Kelly says IRS needs a refocused vision under Taxpayer First Act

U.S. Rep. Mike Kelly (R-PA), ranking member of the U.S. House Ways and Means Subcommittee on Oversight, on March 28 introduced bipartisan, bicameral legislation to refocus and reform the Internal Revenue Service (IRS). 

Rep. Kelly is the lead original cosponsor of the Taxpayer First Act, H.R. 1957, which is sponsored by U.S. Rep. John Lewis (D-GA), chairman of the House Ways and Means Oversight Subcommittee, to reform the IRS.

“Today,@repjohnlewisand I introduced landmark legislation to reform the IRS and focus its mission on being a “service-first agency.” We need the IRS to work for taxpayers because the status quo is failing them,” Rep. Kelly tweeted last Thursday.

H.R. 1957 would amend the Internal Revenue Code of 1986 to modernize and improve the IRS, according to the congressional record.

“The last time Congress considered transformative revisions to the Internal Revenue Service (IRS) was in 1998. Two decades later, we seek to once again improve the IRS,” wrote U.S. House Ways and Means Committee Chairman Richard Neal (D-MA) in a one-page summary of the proposal. 

Among numerous provisions proposed in H.R. 1957, an enacted bill would create an independent appeals process for taxpayers who want to resolve a dispute with the IRS, according to the summary, and would require that the “IRS thoughtfully consider and submit to Congress a plan to redesign the structure of the agency to improve efficiency, enhance cybersecurity, and better meet the needs of taxpayers.”

Additionally, the bill would codify the existing IRS Free File program and would require the agency to continue to work with private stakeholders to maintain, improve and expand the program, which currently works with electronic tax preparation services to provide free tax preparation software and electronically fillable forms, the summary says. 

Following the introduction of the bill, U.S. Rep. Kevin Brady (R-TX) joined Reps. Kelly, Lewis, and Neal in releasing a joint statement about the proposal.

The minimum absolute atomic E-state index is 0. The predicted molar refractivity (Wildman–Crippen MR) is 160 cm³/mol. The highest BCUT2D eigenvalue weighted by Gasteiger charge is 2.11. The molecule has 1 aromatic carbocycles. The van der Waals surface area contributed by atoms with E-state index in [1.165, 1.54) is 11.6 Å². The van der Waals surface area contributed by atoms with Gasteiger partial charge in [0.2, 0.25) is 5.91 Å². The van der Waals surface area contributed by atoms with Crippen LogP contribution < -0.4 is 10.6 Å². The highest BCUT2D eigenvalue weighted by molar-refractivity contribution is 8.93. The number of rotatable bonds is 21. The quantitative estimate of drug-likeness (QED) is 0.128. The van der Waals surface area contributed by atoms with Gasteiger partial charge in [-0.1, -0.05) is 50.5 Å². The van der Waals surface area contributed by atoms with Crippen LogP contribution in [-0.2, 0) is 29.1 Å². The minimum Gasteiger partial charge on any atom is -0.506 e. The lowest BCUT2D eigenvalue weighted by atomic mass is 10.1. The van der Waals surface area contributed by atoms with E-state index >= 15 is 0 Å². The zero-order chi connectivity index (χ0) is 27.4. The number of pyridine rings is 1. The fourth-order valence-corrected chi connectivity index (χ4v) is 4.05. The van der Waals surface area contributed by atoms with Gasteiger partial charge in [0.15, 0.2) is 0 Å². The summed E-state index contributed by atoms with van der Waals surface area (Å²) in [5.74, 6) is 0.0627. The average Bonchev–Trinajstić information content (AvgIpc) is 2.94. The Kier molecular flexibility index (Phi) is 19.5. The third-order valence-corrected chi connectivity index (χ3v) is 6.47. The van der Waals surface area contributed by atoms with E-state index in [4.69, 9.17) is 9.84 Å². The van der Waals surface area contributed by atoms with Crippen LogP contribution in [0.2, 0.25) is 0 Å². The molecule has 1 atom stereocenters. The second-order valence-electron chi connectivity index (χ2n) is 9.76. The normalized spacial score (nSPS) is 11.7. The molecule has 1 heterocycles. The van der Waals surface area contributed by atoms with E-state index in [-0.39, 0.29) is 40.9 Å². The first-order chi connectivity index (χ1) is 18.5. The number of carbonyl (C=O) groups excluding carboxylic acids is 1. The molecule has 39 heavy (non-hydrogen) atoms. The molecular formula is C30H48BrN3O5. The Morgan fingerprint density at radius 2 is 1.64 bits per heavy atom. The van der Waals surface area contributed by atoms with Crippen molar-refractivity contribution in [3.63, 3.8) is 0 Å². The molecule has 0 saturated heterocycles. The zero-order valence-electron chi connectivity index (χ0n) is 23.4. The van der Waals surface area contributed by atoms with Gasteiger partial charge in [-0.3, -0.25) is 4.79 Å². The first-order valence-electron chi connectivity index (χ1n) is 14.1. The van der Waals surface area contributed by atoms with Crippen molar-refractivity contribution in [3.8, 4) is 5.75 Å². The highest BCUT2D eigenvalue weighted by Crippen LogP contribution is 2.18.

“The House Ways and Means Committee and the Senate Finance Committee have carefully and thoughtfully developed this legislation over several years, after numerous hearings and roundtables, in a bipartisan, bicameral manner,” the lawmakers wrote. “The goal of the legislation is to modernize the IRS, putting taxpayers first.”

Other original cosponsors of H.R. 1957 include U.S. Reps. Jackie Walorski (R-IN), Darin LaHood (R-IL) and Brad Wenstrup (R-OH). 

In the U.S. Senate, the same-named companion bill, S. 928, was introduced on March 28 by U.S. Senate Finance Committee Chairman Chuck Grassley (R-IA) and Ranking Member Ron Wyden (D-OR). 

“Very few people enjoy the tax-filing process,” Sen. Grassley said last Thursday. “That’s especially true for taxpayers who encounter frustrating situations that may seem unfair, for whistleblowers who aren’t treated respectfully, or for ordinary taxpayers who want to make sure their privacy and security are protected.”

The senator added that the proposed bill is “a first step” in reforming the IRS. “This bipartisan, bicameral agreement represents years of hard work and consensus building,” he said. “I hope that it can pass in a timely manner and with broad support.”

At the same time, Rep. Kelly and the other members of the House Ways and Means Committee said that “the commonsense provisions” in the bill also would “protect low-income taxpayers, provide sensible enforcement reforms, and ensure the IRS provides taxpayers and small businesses the assistance they deserve.”

“There’s no federal agency Americans interact with more than the IRS and it’s critical that it be reformed and modernized to better serve taxpayers,” added Sen. Wyden. “Our bill would strengthen tax-preparation services for low-income Americans, improve agency technology and better protect taxpayers’ personal data. This legislation has strong bipartisan support and I’m hopeful it will be passed without delay.”

H.R. 1957 is under review by the House Ways and Means Committee and House Financial Services Committee, while S. 928 has been referred for consideration to the Senate Finance Committee.